From Belarus to Kazakhstan, Putin has tried, in the only way he sees fit, to rebuild Russia brick by brick. Ukraine is the biggest brick. He believes he had to take it. Russia was becoming restless. Dissidents were being arrested, and foreigners were dismissing it. Strategy and power forced him to act. But the problem was that his instrument of action, the Russian army, was as ineffective as Russia itself. This had not always been the case. As brutal as military service could be, there was a certain pride in it.
The Russian army today seems disorganized, unimaginative and uninspired. The deployment of force, preparation of logistics and command of the battlefields on all levels simply wasn’t there. This was a different sort of Russian army, a bureaucratized one, one more afraid of the czar than of losing to the enemy. Putin demanded a rapid defeat of the enemy. But to rule by strength, you must see clearly and strike decisively at the center of gravity.
Ukraine had no center of gravity, only a widely dispersed light infantry force that provided no single point to destroy. Although that may seem like guerrilla warfare, it is not, and Ukraine surprised its enemy with resilience and unpredictability. The attacker can respond with brutal attacks on the population, but that leaves the Ukrainians with no choice but to fight. The Russian army wasn’t designed for this war, hadn’t planned for this war and has only brutal counter-civilian action to take. And Putin will take it.
The problem, then, is that Putin cannot stop, nor can he reach an agreement with Ukraine that he will keep. Every deal – except for surrender by the enemy – is a revelation of weakness on the part of a weak country and a weak ruler. The only alternatives are ineffective action because the force he sent to war was the wrong force from a country that didn’t have the right one.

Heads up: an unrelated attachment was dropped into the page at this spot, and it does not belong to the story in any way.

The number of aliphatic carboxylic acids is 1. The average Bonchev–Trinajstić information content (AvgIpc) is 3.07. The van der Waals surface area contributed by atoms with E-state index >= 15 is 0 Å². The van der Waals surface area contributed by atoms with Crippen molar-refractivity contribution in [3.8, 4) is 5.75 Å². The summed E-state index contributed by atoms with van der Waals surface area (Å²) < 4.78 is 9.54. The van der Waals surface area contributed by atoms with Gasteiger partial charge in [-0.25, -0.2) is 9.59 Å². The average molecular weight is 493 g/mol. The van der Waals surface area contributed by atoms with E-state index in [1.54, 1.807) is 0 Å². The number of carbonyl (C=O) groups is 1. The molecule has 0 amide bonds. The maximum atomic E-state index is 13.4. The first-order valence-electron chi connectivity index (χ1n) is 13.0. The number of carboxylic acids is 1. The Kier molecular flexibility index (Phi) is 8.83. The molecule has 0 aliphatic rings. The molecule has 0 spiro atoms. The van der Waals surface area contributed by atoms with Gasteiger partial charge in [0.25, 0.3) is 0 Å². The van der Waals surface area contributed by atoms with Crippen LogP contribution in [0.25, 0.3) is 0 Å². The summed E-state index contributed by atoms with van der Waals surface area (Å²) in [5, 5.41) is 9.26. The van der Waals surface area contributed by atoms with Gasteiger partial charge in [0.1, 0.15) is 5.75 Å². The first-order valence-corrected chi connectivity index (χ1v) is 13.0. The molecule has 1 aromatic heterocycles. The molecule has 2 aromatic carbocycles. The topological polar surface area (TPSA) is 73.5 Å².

He can reach a genuine cease-fire, but if he does, he’s finished. Not being able to defeat the Ukrainians, and held in contempt by others, destroys the myth of his power. Continuing the war endlessly reveals the same thing. As this goes on, Putin’s primary task is to pretend that the defeat is not happening because anything less than victory is a defeat. Every agreement must end in betrayal, and as it happens with guerrillas, they get stronger the longer the war drags out.
A crucial question is whether Russia has strategic reserves. The army has been in the field for over a month, in weather that is still cold, at the end of a logistical line that is problematic. It has been fighting a highly motivated, mobile light infantry force familiar with the terrain. It cannot go on indefinitely. Russia has to rotate its forces. Strategically, it must send more. Instead, it is executing a bloody withdrawal. You don’t fight for the same ground twice unless you have to.